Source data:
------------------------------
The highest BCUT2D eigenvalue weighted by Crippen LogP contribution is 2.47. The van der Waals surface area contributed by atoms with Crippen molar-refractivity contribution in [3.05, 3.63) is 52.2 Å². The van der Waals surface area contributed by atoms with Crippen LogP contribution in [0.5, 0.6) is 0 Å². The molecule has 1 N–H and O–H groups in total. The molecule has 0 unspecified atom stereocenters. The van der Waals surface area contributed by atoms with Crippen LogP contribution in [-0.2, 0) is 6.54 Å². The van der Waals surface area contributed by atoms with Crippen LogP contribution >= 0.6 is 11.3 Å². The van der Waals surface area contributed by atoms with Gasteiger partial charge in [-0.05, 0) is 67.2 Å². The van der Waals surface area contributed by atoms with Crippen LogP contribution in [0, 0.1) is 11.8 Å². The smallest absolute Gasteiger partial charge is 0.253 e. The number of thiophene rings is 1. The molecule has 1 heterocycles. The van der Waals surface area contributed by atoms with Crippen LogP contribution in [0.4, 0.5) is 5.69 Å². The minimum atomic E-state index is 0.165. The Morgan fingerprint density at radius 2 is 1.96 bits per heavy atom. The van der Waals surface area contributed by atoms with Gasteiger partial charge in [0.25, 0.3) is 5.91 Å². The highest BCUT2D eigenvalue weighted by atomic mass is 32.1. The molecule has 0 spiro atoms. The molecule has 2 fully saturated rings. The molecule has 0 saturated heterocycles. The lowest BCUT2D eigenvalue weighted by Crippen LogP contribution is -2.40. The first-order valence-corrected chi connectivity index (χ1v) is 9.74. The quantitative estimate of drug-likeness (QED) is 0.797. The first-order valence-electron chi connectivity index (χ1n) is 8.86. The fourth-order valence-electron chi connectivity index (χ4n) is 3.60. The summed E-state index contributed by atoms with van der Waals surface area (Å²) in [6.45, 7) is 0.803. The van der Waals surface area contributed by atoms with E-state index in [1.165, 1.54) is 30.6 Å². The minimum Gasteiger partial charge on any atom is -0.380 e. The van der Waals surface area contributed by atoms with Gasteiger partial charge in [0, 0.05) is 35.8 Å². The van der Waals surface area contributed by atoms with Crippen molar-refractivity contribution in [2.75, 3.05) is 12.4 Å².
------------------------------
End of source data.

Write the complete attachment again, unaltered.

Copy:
The highest BCUT2D eigenvalue weighted by Crippen LogP contribution is 2.47. The van der Waals surface area contributed by atoms with Crippen molar-refractivity contribution in [3.05, 3.63) is 52.2 Å². The van der Waals surface area contributed by atoms with Crippen LogP contribution in [0.5, 0.6) is 0 Å². The molecule has 1 N–H and O–H groups in total. The molecule has 0 unspecified atom stereocenters. The van der Waals surface area contributed by atoms with Crippen LogP contribution in [-0.2, 0) is 6.54 Å². The van der Waals surface area contributed by atoms with Crippen LogP contribution >= 0.6 is 11.3 Å². The van der Waals surface area contributed by atoms with Gasteiger partial charge in [-0.05, 0) is 67.2 Å². The van der Waals surface area contributed by atoms with Crippen LogP contribution in [0, 0.1) is 11.8 Å². The smallest absolute Gasteiger partial charge is 0.253 e. The number of thiophene rings is 1. The molecule has 1 heterocycles. The van der Waals surface area contributed by atoms with Crippen LogP contribution in [0.4, 0.5) is 5.69 Å². The minimum atomic E-state index is 0.165. The Morgan fingerprint density at radius 2 is 1.96 bits per heavy atom. The van der Waals surface area contributed by atoms with Gasteiger partial charge in [0.25, 0.3) is 5.91 Å². The highest BCUT2D eigenvalue weighted by atomic mass is 32.1. The molecule has 0 spiro atoms. The molecule has 2 fully saturated rings. The molecule has 0 saturated heterocycles. The lowest BCUT2D eigenvalue weighted by Crippen LogP contribution is -2.40. The first-order valence-corrected chi connectivity index (χ1v) is 9.74. The quantitative estimate of drug-likeness (QED) is 0.797. The first-order valence-electron chi connectivity index (χ1n) is 8.86. The fourth-order valence-electron chi connectivity index (χ4n) is 3.60. The summed E-state index contributed by atoms with van der Waals surface area (Å²) in [6.45, 7) is 0.803. The van der Waals surface area contributed by atoms with E-state index in [1.165, 1.54) is 30.6 Å². The minimum Gasteiger partial charge on any atom is -0.380 e. The van der Waals surface area contributed by atoms with Gasteiger partial charge in [0, 0.05) is 35.8 Å². The van der Waals surface area contributed by atoms with Crippen molar-refractivity contribution in [2.75, 3.05) is 12.4 Å².